Quote of the Month

When love and skill work together, expect a miracle. John Ruskin

Sunday, May 22, 2011

The "Hills" Are Alive with the Sound of Twitter

Tweets were flitting through cyberspace this past Thursday about the latest recipient of the Irma Simonton Black and James H. Black Award for Excellence in Children's Literature.  Although the award winner was announced on April 26th, the ceremony took place on May 19th.  Since 1973 this award has been given annually to an outstanding book for young children--a book in which the text and illustrations are inseparable, each enhancing and enlarging on the other to produce a singular whole.  This award honors the career of Irma Simonton Black as a writer, editor of children's books and one of the founding members of the Bank Street Writer's Laboratory.

What I love about this award and what sets it apart from other awards in this field in that the final judges are children.  An adult group of writers, librarians and educators select up to twenty-five books which they feel meet the criteria.  These twenty or so books are sent in four sets to the different grade levels of students attending the Bank Street School for Children.  After several weeks of reading and discussion four finalists are chosen.  These four are then sent to other schools in New York and in other states.  A winner is voted upon after four weeks of reading, discussion and re-reading.  Even though older students participate in the selection, the book must be geared for first through third grade readers.  The votes from the cooperating schools are tallied to declare a winner.  According to information at the Bank Street College Children's Library site more than 2,500 children vote on this selection.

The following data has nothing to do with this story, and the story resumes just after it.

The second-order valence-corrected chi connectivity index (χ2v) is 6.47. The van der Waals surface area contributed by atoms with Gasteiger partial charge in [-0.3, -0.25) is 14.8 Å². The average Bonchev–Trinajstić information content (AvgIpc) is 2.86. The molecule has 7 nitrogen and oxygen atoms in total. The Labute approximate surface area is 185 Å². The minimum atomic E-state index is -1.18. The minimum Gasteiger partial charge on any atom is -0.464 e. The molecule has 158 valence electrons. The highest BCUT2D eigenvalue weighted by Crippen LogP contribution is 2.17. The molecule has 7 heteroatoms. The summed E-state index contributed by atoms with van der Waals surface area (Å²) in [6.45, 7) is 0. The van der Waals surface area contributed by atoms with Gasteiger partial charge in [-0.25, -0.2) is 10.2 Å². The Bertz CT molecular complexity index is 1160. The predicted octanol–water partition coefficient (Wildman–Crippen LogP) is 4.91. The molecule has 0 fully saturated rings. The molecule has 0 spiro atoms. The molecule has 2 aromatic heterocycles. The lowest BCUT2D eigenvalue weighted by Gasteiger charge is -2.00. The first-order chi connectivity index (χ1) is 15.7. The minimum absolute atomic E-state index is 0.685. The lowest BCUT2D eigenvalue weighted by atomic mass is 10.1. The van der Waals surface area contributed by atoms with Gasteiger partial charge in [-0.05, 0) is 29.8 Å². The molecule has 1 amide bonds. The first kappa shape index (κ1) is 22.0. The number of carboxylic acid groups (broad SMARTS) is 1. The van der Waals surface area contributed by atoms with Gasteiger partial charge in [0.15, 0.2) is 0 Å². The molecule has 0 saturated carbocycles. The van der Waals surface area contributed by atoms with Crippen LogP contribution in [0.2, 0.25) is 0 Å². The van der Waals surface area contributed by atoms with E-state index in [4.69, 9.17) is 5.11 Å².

Partnering with School Library Journal this year the number of voters increased to 9,500 in more than 94 schools.  How Rocket Learned to Read by Tad Hills, which was discussed here in a post on October 2, 2010, is most deserving of this honor.  In an blog interview at SLJ on May 19, 2011 with regards to winning this year Hills makes an interesting statement in light of numerous discussions being held about the impact of digital versus print.
 Digital applications come into play long after I've finished a book, not while I'm creating it. There are ebook versions of my "Duck and Goose" books. How Rocket Learned to Read is available as an ebook but also as an iPad app, which includes not only the book but some great interactive features and animation and a couple of learning games. But when I'm writing or illustrating, I don't think about the story or the pictures in terms of any possible future digital incarnation.

If you haven't found the time to read this gem yet, please do.  Nine thousand, five hundred children say you should.

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